Statement of Faith | Tell a Friend about Us | Color Scheme:    
Friday, June 5, 2020
 

  Study Resources

• What's New!!!

• Interlinear Bible

• Parallel Bible

• Daily Reading Plan

• Devotionals

• Commentaries

• Concordances

• Dictionaries

• Encyclopedias

• Lexicons

• History

• Sermon Essentials

• Audio Resources

• Religious Artwork

 
  Other Resources

• Advertise with SL

• FREE Resources

• Information

• Set Preferences

• Font Resources

• Contacting SL

 

David Guzik's Commentaries
on the Bible

Search This Resource
 
 
 
Navigator
PreviousNext
 Chapter 6
Chapter 8
 
 
 
  Printer friendly version
 
Additional Resources
 
 • Adam Clark Commentary
 • Burton Coffman
 • Gill's Exposition
 • Geneva Study Bible
 • Jamieson, Fausset, Brown
 • Matthew Henry Complete
 • Matthew Henry Concise
 • Treasury of Scripture
 • Wesley's Explanatory Notes
 

Exodus 7 - Miracles and Plagues Before Pharaoh

A. God lays out the plan to Moses again.

1. (1-2) The re-affirmation of Aaron's place in the ministry of Moses.

a. God is patient with Moses; after the outburst at the end of chapter six, we might expect that God had enough with Moses. But God doesn't even chastise Moses; He simply tells him what to do and sets him to do it. God is rich in mercy!

b. I have made you as God to Pharaoh: Pharaoh had rejected having any direct dealing with Yahweh (Who is the Lord, that I should obey His voice to let Israel go? [Exodus 5:2]), so God would deal with Pharaoh through Moses. This would let Moses know that when Pharaoh was rejecting him, he was really rejecting God - and he wouldn't take it so personally!

i. In the same way, God will make us "as God" to people we encounter who are rejecting God; if they harden their hearts or reject us, we shouldn't take it personally!

c. Aaron your brother shall be your prophet: if Moses is as God to Pharaoh, then Aaron would be "God's" (that is, Moses') "prophet" - his spokesman before Pharaoh.

i. Also, even as Moses was not to act on his own initiative, but to wait for God's direction, Aaron was not to act on his own initiative, but to wait for Moses' direction.

d. God will not allow Moses to let the seeming failure of his first encounter with Pharaoh to discourage him; Moses is simply commanded, you shall speak all that I command you.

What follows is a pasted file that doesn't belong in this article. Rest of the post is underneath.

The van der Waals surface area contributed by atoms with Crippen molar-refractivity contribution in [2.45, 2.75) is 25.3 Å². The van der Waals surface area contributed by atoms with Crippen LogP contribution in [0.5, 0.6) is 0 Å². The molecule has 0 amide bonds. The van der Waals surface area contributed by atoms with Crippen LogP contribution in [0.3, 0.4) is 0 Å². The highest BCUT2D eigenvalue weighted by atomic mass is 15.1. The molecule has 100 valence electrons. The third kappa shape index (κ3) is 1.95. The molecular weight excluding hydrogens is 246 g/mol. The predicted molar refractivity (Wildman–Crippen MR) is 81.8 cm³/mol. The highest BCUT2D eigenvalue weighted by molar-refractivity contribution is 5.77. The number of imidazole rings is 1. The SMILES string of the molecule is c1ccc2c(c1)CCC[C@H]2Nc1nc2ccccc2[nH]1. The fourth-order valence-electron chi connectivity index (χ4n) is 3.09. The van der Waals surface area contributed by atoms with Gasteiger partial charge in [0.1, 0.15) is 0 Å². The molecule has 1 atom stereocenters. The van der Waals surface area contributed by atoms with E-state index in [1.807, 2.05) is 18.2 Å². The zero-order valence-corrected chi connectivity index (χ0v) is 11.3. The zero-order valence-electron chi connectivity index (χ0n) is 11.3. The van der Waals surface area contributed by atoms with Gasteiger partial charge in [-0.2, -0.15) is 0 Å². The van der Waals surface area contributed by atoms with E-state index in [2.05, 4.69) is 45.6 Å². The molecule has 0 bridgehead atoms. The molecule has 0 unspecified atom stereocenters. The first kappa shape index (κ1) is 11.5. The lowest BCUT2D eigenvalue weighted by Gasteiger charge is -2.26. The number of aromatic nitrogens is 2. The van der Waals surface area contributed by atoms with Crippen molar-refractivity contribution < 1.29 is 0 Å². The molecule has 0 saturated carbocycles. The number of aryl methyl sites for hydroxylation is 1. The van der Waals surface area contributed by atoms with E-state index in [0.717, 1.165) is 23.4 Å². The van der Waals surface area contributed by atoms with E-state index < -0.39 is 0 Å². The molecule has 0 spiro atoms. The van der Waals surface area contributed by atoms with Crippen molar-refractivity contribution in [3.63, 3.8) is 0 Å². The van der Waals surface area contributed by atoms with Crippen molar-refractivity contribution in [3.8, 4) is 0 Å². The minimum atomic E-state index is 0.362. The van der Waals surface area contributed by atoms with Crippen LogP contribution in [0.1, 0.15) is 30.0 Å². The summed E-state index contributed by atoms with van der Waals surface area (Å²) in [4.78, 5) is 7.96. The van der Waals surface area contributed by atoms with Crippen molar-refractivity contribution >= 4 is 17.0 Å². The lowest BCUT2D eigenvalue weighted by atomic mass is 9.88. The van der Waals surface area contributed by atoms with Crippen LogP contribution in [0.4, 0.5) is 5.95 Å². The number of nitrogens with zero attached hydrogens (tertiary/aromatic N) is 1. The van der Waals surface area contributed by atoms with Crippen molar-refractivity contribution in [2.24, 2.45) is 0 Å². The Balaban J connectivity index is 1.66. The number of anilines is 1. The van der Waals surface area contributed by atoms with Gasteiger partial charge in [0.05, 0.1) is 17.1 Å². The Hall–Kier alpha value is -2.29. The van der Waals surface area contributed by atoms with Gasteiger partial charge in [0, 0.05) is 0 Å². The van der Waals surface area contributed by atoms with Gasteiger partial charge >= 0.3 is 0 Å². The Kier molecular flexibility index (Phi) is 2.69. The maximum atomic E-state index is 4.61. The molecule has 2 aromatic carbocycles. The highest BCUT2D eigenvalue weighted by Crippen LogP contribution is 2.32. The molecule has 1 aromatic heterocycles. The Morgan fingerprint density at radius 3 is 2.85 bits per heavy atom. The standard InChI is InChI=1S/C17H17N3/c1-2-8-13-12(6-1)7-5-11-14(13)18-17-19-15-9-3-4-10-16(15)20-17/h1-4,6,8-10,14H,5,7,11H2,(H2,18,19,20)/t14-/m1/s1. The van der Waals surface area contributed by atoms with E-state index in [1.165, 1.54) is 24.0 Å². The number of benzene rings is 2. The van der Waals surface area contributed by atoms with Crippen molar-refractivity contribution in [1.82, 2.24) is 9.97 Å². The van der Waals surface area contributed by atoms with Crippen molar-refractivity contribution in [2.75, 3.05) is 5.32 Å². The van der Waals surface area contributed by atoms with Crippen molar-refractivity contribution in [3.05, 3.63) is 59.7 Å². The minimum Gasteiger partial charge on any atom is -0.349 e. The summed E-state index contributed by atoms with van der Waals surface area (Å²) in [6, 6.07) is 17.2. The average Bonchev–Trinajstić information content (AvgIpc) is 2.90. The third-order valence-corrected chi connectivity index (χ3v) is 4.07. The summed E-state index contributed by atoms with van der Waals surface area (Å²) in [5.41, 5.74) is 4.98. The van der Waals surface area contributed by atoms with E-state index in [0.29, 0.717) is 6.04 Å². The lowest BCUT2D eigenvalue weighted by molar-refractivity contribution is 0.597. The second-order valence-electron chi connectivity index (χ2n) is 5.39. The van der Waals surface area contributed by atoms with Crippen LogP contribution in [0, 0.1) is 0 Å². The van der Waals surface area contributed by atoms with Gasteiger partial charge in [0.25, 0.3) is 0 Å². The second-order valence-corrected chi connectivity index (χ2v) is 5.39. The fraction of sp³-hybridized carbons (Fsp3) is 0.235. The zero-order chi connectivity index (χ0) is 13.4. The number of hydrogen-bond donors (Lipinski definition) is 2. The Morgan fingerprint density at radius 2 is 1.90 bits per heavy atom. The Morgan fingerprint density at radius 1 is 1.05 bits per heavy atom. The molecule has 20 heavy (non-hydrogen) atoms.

2. (3) God promises to harden Pharaoh's heart.

a. Again, we remember that God will not harden Pharaoh's heart against Pharaoh's own desire; it is not as if Pharaoh wished to have a tender heart towards Israel, but God would not allow him.

b. Instead, Pharaoh revealed his heart when he refused the humble request of Moses back in 5:1-4; now, God will merely strengthen Pharaoh in the evil he already has chosen.

i. God can do the same today; in our rebellion, we may reach the place where God will strengthen us in the evil we desire: Therefore God also gave them up to their uncleanness, in the lusts of their hearts . . . and even as they did not like to retain God in their knowledge, God gave them over to a debased mind, to do those things which are not fitting (Romans 1:24, 28).

3. (4-7) Why God will harden Pharaoh's heart.

a. Essentially, it is to bring righteous judgment upon Egypt: so that I may lay My hand on Egypt . . . and the Egyptians shall know that I am the Lord. Pharaoh and the Egyptians said they didn't know who the Lord was; God is going to let them know!

b. Pharaoh displayed the evil in his heart by rejecting a humble request; God will harden Pharaoh's heart, and Pharaoh will do what he wants to do: sin against Israel and God even more. Then, God will judge that sin.

B. Moses stands before Pharaoh.

1. (8-10) Moses and Aaron appear before Pharaoh again.

a. It must have taken real courage to come again, after such disastrous results the first time; but Moses is being obedient to God.

b. When God first gave Moses the sign in Exodus 4:1-9, it seemed that the signs were primarily to be for the leaders of Israel - but now, Moses brings the sign before Pharaoh.

c. Seemingly, Moses did not perform the sign God had given him back at Mount Sinai the first time he appeared before Pharaoh; now he does, and no doubt he expects it to be very impressive!

2. (11-13) Pharaoh's magicians imitate the miracle of Aaron's rod.

a. In the midst of an unmistakable miracle, Satan has provided Pharaoh with a reason to doubt - and Pharaoh seized on the doubt and hardened his heart.

b. How did the magicians of Egypt do this with their enchantments? Apparently, this wasn't mere magic - this was demonic power manifested by true supernatural miracles.

i. Miracles are part of Satan's arsenal; The coming of the lawless one is according to the working of Satan, with all power, signs, and lying wonders, and with all unrighteous deception among those who perish, because they did not receive the love of the truth, that they may be saved (2 Thessalonians 2:9-10).

ii. Miracles can prove that something is supernatural, but they cannot prove that something is true

c. These Egyptian magicians were intelligent, learned men; but they lacked the wisdom of God, as Paul observes concerning them in 2 Timothy 3:7-9: Always learning and never able to come to the knowledge of the truth. Now as Jannes and Jambres resisted Moses, so do these also resist the truth: men of corrupt minds, disapproved concerning the faith; but they will progress no further, for their folly will be manifest to all, as theirs also was.